Places Discussed

(Critical Guide to Settings and Places in Literature)

*Kansas City

*Kansas City. Northwestern Missouri city in which the novel opens when the fictional Clyde Griffiths at the age of twelve years is living an uneasy life there with his urban-missionary parents. The dingy neighborhood of his parents’ Bickel Street mission contrasts sharply with the life of luxury and excitement that Clyde craves and eventually seeks, first in employment as a bellhop in an upscale hotel, where a “fast” crowd gets him into serious trouble, and later in the small eastern city where most of the novel’s action takes place.


Lycurgus. New York town between Utica and Albany, near the actual location of Troy, where Clyde Griffiths arrives at the age of twenty, goes to work in his uncle’s collar-manufacturing factory, and takes a room in a rooming house. Nearly all of the descriptions of the fictional town match the real town of Cortland, where Chester Gillette worked at a skirt factory owned by a relative. Moreover, like the historical Grace Brown, Clyde’s lover Roberta Alden works in the same factory and lives in another rooming house nearby, occasionally returning home to the rural community of Biltz.


Biltz. New York town fifty miles from Lycurgus where Roberta grew up on a poverty-stricken farm to which she returns after working in Lycurgus. Biltz’s bleak landscape contrasts depressingly with the pleasures Roberta remembers from her...

(The entire section is 474 words.)

Historical Context

(Novels for Students)

The Roaring Twenties
The 1920s are variously known as the Roaring Twenties, the Jazz Age, and the Dance Age. They were a time of...

(The entire section is 358 words.)


(Beacham's Guide to Literature for Young Adults)

The story begins on the streets of Kansas City, moves to Chicago, and then shifts to Lycurgus, New York. It is set in the early twentieth...

(The entire section is 206 words.)

Literary Style

(Novels for Students)

Many scholars consider An American Tragedy the defining work of American naturalism, and the novel does...

(The entire section is 693 words.)

Literary Qualities

(Beacham's Guide to Literature for Young Adults)

The title of the novel reveals the author's belief that this story is not a personal tragedy but a national one. Dreiser presents a tragic...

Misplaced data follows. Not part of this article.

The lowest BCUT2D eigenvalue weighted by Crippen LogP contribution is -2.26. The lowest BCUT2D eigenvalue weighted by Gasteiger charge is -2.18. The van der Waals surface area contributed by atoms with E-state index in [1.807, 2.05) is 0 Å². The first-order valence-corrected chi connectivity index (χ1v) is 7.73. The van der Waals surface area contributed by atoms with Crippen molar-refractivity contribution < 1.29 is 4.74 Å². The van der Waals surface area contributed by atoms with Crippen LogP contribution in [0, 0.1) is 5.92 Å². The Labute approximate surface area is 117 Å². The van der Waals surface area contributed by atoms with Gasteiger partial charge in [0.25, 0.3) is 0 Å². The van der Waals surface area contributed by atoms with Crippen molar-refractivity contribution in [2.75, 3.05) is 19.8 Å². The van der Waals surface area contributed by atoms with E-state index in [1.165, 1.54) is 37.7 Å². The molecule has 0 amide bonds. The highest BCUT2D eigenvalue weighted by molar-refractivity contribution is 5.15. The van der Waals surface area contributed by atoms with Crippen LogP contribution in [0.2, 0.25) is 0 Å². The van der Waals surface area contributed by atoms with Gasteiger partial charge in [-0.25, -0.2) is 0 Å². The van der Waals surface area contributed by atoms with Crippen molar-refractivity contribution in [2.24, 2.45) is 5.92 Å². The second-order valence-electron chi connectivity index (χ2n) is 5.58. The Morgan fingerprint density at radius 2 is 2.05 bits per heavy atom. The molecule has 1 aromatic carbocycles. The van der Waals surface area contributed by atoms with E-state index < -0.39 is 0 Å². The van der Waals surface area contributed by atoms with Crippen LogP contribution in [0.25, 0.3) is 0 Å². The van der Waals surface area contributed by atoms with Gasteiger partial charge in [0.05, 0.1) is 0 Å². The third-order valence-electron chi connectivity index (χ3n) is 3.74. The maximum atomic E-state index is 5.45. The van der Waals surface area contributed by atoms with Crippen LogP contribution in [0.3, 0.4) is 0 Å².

(The entire section is 554 words.)

Social Sensitivity

(Beacham's Guide to Literature for Young Adults)

Dreiser was clearly disillusioned with the American Dream, and his concern with the conflict between morality and the pursuit of success is...

(The entire section is 236 words.)

Compare and Contrast

(Novels for Students)

1920s: Pregnancy outside of marriage carries a heavy social stigma for the woman, the child, and, to a lesser extent, the man...

(The entire section is 277 words.)

Topics for Discussion

(Beacham's Guide to Literature for Young Adults)

1. Do you think Clyde truly loved Sondra Finchley? Do you think he was capable of love?

2. Ambition implies a strong sense of...

(The entire section is 199 words.)

Ideas for Reports and Papers

(Beacham's Guide to Literature for Young Adults)

1. Read Sister Carrie, Dreiser's first and most controversial novel. Discuss the conflict between morality and the pursuit of the...

(The entire section is 171 words.)

Topics for Further Study

(Novels for Students)

At one point during the writing of An American Tragedy, Dreiser thought of entitling it Mirage. Why do you think he considered...

(The entire section is 185 words.)

Related Titles / Adaptations

(Beacham's Guide to Literature for Young Adults)

An American Tragedy was adapted into a motion picture called A Place in the Sun (1951), which, like Dreiser's book, was based...

(The entire section is 288 words.)

Media Adaptations

(Novels for Students)

An American Tragedy was first adapted to film in a 1931 production with the same title directed by Josef von Sternberg and starring...

(The entire section is 98 words.)

What Do I Read Next?

(Novels for Students)

Murder in the Adirondacks (1986), by Craig Brandon, is a nonfiction account of the murder around which Dreiser built his novel....

(The entire section is 201 words.)

For Further Reference

(Beacham's Guide to Literature for Young Adults)

Pizer, Donald. Critical Essays on Theodore Dreiser. Boston: G. K. Hall & Co., 1981. Pizer, a noted Dreiser scholar, presents this...

(The entire section is 213 words.)

Bibliography and Further Reading

(Novels for Students)

Duffus, Robert L., "Too Big to Write Smaller," in New York Times, January 10, 1926, p. 24.


(The entire section is 250 words.)


(Masterpieces of American Literature)

Suggested Readings

Bloom, Harold, ed. Theodore Dreiser’s “An American Tragedy.” New York: Chelsea House, 1988. One of America’s leading literary critics updates Salzman’s collection (listed below).

Gerber, Philip L. “Society Should Ask Forgiveness: An American Tragedy.” In Theodore Dreiser Revisited. Boston: Twayne, 1992. A structural analysis that also examines Dreiser’s sources, his progression through early drafts, and the novel’s effect on his career. Annotated bibliography.

Gerber, Philip L. Theodore Dreiser Revisited. New York: Twayne, 1992....

(The entire section is 249 words.)